Fantasy impact of Calvin Johnson's retirement
In an offseason that has seen several perennial stars opt for retirement instead of continuing to play, perhaps no career ending will have as big of an on-field impact as Calvin Johnson’s will for the Detroit Lions.
In addition to the intangible aspects he brings to the table as a high-character individual that draws defensive coverage away from his teammates, Johnson leaves behind a massive statistical void, even in what was considered a “down” season for the potential Hall of Famer.
Johnson garnered 150 targets last season, catching 88 of them for 1,214 yards (13.8 YPR) and nine touchdowns, good enough for a top-12 season in both standard and PPR leagues. No one player is going to be able to take on all those targets, but it is clear that if there is an in-house beneficiary to this news, it is Golden Tate, who is entering his third year with Detroit.
I thought it would be useful to take a look at Tate’s production given varying levels of snap percentage from Johnson over the last two years to get a better idea of what his output might look like next year. I came into this statistical analysis not expecting to see much difference in efficiency based statistics, only volume. The averages below, however, paint a different picture.
|Johnson Plays >80% of Snaps (21 games)||86.2||7.0||5.38||51.5||9.6||0.33||5.9|
|Johnson Plays <80% of Snaps (11 games)||84.3||10.0||6.91||96.6||14.0||0.27||8.5|
|Johnson Plays <60% of Snaps (5 games)||83.3||11.2||7.80||119.8||15.4||0.60||9.5|
|Johnson Doesn’t Play (3 games)||86.5||12.3||8.00||116.3||14.5||0.67||10.3|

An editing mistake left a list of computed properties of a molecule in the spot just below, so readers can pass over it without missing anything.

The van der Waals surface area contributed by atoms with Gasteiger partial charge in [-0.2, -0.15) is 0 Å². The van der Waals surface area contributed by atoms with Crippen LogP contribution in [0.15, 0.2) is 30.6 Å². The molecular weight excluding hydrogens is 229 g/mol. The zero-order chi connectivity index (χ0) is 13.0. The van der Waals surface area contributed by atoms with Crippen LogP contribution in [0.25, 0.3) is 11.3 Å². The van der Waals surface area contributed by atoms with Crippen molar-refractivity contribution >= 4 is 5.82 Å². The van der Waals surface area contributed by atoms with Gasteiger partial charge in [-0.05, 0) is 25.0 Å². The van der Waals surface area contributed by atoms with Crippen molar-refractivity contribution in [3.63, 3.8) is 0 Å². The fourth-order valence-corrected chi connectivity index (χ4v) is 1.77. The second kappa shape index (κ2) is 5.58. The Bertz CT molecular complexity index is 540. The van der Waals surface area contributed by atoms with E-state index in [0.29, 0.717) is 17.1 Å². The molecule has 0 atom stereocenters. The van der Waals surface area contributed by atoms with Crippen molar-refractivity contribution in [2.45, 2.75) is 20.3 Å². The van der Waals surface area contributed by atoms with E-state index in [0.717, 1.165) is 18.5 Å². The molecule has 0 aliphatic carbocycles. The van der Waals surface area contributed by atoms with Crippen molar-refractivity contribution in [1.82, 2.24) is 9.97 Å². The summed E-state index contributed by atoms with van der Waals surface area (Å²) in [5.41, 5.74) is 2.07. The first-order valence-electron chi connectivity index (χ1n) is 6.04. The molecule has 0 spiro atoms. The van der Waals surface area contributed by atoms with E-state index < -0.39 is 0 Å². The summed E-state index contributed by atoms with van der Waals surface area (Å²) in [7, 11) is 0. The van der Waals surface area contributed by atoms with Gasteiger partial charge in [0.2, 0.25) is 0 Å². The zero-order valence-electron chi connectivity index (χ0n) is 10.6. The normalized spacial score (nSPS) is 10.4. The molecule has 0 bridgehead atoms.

What is most striking to me when looking at these numbers are the spikes in yards per reception and average depth of target (aDOT). These numbers indicate that not only did the Lions have Tate run more downfield routes with Johnson limited or out, but that he was capitalizing those targets as well. He also roughly doubled his touchdown efficiency in the eight games in which Johnson played under 60 percent of the team’s snaps (or not at all).
The 2015 WR33 in standard and WR23 in PPR, Tate will have an opportunity to improve on that output based on volume alone. If increased efficiency follows — and the above numbers indicate they might — he is undervalued at the moment at his ADP, as many in the fantasy industry have advised selling him.
At the very least, he is a hold for me at current prices given the skepticism surrounding him. I would expect the Lions to address wide receiver either via free agency or the draft, and whomever they add to the roster will likely be a starter given the dearth of options behind Tate. However, Tate figures to be the primary target in Detroit.
Beyond Tate, there is the obvious negative impact that this development has for Matthew Stafford. It comes just after Stafford was a top-five fantasy quarterback over the final eight games of the season under new offensive coordinator Jim Bob Cooter.
He displayed improved efficiency and decision making in the season’s second half while finishing as the overall QB8. While this certainly isn’t good news for those who already own Stafford, based on the general sentiment that I’ve seen in the dynasty community, this news may create a nice buy-low window on a player who is only 28 and projects to still throw a high volume of passes. Stafford was being drafted as the QB18 in terms of February ADP, so he’s not all that expensive of a player to take a chance on.
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*It should be noted that these are averages of averages, but aDOT discrepancy is still significant
**Yards per reception is actual total yards/total receptions for the samples in question